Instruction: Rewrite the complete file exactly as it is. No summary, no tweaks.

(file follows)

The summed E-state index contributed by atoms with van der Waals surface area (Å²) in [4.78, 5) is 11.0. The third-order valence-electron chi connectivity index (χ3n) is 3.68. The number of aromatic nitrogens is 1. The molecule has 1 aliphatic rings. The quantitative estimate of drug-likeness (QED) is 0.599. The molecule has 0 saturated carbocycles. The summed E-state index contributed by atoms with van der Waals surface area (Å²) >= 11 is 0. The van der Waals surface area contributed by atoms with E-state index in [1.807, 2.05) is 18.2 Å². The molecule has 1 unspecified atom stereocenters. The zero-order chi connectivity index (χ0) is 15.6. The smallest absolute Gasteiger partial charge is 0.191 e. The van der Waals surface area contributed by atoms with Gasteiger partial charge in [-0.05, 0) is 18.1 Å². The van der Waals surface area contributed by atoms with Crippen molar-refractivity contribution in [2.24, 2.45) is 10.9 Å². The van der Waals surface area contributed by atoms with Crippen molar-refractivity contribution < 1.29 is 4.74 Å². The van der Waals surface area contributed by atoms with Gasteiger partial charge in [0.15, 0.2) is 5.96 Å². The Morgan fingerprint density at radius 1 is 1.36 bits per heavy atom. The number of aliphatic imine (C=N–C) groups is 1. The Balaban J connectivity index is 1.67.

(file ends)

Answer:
The summed E-state index contributed by atoms with van der Waals surface area (Å²) in [4.78, 5) is 11.0. The third-order valence-electron chi connectivity index (χ3n) is 3.68. The number of aromatic nitrogens is 1. The molecule has 1 aliphatic rings. The quantitative estimate of drug-likeness (QED) is 0.599. The molecule has 0 saturated carbocycles. The summed E-state index contributed by atoms with van der Waals surface area (Å²) >= 11 is 0. The van der Waals surface area contributed by atoms with E-state index in [1.807, 2.05) is 18.2 Å². The molecule has 1 unspecified atom stereocenters. The zero-order chi connectivity index (χ0) is 15.6. The smallest absolute Gasteiger partial charge is 0.191 e. The van der Waals surface area contributed by atoms with Gasteiger partial charge in [-0.05, 0) is 18.1 Å². The van der Waals surface area contributed by atoms with Crippen molar-refractivity contribution in [2.24, 2.45) is 10.9 Å². The van der Waals surface area contributed by atoms with Crippen molar-refractivity contribution < 1.29 is 4.74 Å². The van der Waals surface area contributed by atoms with Gasteiger partial charge in [0.15, 0.2) is 5.96 Å². The Morgan fingerprint density at radius 1 is 1.36 bits per heavy atom. The number of aliphatic imine (C=N–C) groups is 1. The Balaban J connectivity index is 1.67.